There are plenty of studies and evidence to support the fact that vegans may live a happier life in terms of reduction in stress, anxiety and depression. One study investigated the mood variation amongst subjects. This was measured using a mechanism called the DASS-21, standing for the Depression Anxiety Stress Scale-21.
This research found that female vegans had a significantly lower average stress-related score when compared to non-vegans. Not only that, but male vegans reported a lower anxiety average score, too.
So, you can be sure that the mental benefits of a vegan diet are backed up from science and are regarded by many different researchers. If you are plant-based, why not check out our list of the best high protein vegan snacks here.
#4 Helps To Prevent Type 2 Diabetes
The health benefits of a vegan diet don't stop there either, as it is suggested that by going vegan you can even help to prevent, and in some cases possibly reverse, type 2 diabetes. One doctor added that there is growing evidence that food is medicine, so a healthy plant-based diet can go a long way to avoid diabetes.
Controlling risk of diabetes is dependent on the control of blood glucose. So, a vegan diet that is healthy, low in cholesterol, and more importantly low in saturated fats, is a great direction to head in. It should also be remembered that along with all of the veggies you can eat, you should aim to include a sufficient amount of fibre and protein.
These elements that make up a typical vegan diet can have a significant positive impact on your blood sugar and actually make a diabetes diet a little easier to follow. This is because with many non-vegan diets, there is calorie counting involved and a lot of restriction. However, on a vegan diet, you may be able to ditch the calorie counting and try out volume eating instead.
Ultimately, weight loss is the key way to controlling type 2 diabetes, and so, the benefits of a vegan diet for weight loss can help you get on your way to a healthier BMI (body mass index). Going for foods that are low on the glycemic index scale are the best ways to determine if you should, or should not include them into your diet as a diabetic.
The glycemic index measures the glucose that is in a food. Therefore, those foods that have lower glycemic scores, for example grapefruit, can be put into your diet plan. But how does this relate to the nutritional benefits of a vegan diet? Well, many foods that you would typically eat on a vegan diet, particularly a raw one, are low on the glycemic index.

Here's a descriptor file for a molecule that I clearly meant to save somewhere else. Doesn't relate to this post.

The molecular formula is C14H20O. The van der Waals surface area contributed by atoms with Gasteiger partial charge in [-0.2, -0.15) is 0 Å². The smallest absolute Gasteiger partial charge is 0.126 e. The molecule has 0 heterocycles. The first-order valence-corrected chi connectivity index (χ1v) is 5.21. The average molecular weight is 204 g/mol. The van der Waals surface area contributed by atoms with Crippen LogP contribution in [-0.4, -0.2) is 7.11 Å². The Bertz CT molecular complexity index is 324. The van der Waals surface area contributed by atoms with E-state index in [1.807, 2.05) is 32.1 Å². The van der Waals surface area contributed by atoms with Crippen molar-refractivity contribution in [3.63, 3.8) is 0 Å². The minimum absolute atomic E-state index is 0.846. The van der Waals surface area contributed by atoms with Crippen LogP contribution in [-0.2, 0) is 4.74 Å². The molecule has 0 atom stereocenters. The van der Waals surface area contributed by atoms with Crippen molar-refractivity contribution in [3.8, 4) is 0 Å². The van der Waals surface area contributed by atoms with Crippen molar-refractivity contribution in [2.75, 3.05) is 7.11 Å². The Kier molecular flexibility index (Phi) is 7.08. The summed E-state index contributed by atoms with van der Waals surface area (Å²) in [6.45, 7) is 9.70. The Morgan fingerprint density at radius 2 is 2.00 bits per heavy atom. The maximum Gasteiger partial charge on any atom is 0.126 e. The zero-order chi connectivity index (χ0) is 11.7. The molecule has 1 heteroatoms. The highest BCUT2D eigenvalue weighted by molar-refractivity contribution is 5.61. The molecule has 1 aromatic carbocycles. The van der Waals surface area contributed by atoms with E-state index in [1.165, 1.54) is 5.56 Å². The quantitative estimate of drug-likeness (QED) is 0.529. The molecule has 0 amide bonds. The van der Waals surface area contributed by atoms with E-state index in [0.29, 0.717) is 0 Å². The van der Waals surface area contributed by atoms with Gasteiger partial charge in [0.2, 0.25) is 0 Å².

So, if you’re looking for a new way to tackle your type 2 diabetes, it would be a good idea to take a shot at a vegan diet and see if the lifestyle change brings positive change. For those looking to lose weight, many opt for meal replacements - and you can find the best meal replacement shakes here.
#5 Improves Skin
Yes! One of the most profound benefits of a plant-based vegan diet is that you could be able to avoid the risk of acne.
There has been a lot of discussion around whether dairy products cause acne, and it is still being researched by scientists currently. However, in the time frame of research being conducted, there were many speculative theories made in order to try to understand how dairy could be related to acne.
These include one idea that explains how dairy cows are fueled with artificial hormones and therefore, pass said hormones into the milk we see on our shelves. As a result, consuming this milk could have the potential to throw off the human hormone level when the cows milk is consumed.
Not only that, but there is a growth hormone that is in cows milk which is also believed to aggravate the skin in the same way. But, one final theory is that it isn’t just the dairy alone, but a combination of processed foods and sugars which are so widely populated that are the problem.
This kind of diet could disrupt the insulin levels of the consumer, ultimately, making the skin more prone to acne.